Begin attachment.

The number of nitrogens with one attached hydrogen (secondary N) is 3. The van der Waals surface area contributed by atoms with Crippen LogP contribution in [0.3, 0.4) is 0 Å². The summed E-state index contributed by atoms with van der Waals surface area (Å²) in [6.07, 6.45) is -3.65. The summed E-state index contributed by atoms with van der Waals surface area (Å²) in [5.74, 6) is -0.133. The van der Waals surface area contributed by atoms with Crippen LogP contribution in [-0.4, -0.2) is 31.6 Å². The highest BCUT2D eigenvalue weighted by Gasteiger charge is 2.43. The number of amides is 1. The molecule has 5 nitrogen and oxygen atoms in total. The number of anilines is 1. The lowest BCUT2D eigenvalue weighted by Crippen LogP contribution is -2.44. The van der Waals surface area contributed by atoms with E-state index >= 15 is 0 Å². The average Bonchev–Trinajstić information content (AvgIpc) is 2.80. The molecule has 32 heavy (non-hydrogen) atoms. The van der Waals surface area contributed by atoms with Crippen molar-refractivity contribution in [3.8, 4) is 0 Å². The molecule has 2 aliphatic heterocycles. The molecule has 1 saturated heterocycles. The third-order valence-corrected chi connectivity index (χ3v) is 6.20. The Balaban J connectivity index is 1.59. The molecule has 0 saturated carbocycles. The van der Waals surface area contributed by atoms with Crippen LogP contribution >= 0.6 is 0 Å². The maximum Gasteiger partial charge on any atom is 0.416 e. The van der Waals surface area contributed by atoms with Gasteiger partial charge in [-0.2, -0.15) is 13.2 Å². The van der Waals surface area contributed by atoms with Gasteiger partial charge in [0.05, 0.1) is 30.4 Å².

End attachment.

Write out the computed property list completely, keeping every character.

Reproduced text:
The number of nitrogens with one attached hydrogen (secondary N) is 3. The van der Waals surface area contributed by atoms with Crippen LogP contribution in [0.3, 0.4) is 0 Å². The summed E-state index contributed by atoms with van der Waals surface area (Å²) in [6.07, 6.45) is -3.65. The summed E-state index contributed by atoms with van der Waals surface area (Å²) in [5.74, 6) is -0.133. The van der Waals surface area contributed by atoms with Crippen LogP contribution in [-0.4, -0.2) is 31.6 Å². The highest BCUT2D eigenvalue weighted by Gasteiger charge is 2.43. The number of amides is 1. The molecule has 5 nitrogen and oxygen atoms in total. The number of anilines is 1. The lowest BCUT2D eigenvalue weighted by Crippen LogP contribution is -2.44. The van der Waals surface area contributed by atoms with E-state index >= 15 is 0 Å². The average Bonchev–Trinajstić information content (AvgIpc) is 2.80. The molecule has 32 heavy (non-hydrogen) atoms. The van der Waals surface area contributed by atoms with Crippen molar-refractivity contribution in [3.8, 4) is 0 Å². The molecule has 2 aliphatic heterocycles. The molecule has 1 saturated heterocycles. The third-order valence-corrected chi connectivity index (χ3v) is 6.20. The Balaban J connectivity index is 1.59. The molecule has 0 saturated carbocycles. The van der Waals surface area contributed by atoms with Crippen LogP contribution >= 0.6 is 0 Å². The maximum Gasteiger partial charge on any atom is 0.416 e. The van der Waals surface area contributed by atoms with Gasteiger partial charge in [-0.2, -0.15) is 13.2 Å². The van der Waals surface area contributed by atoms with Gasteiger partial charge in [0.05, 0.1) is 30.4 Å².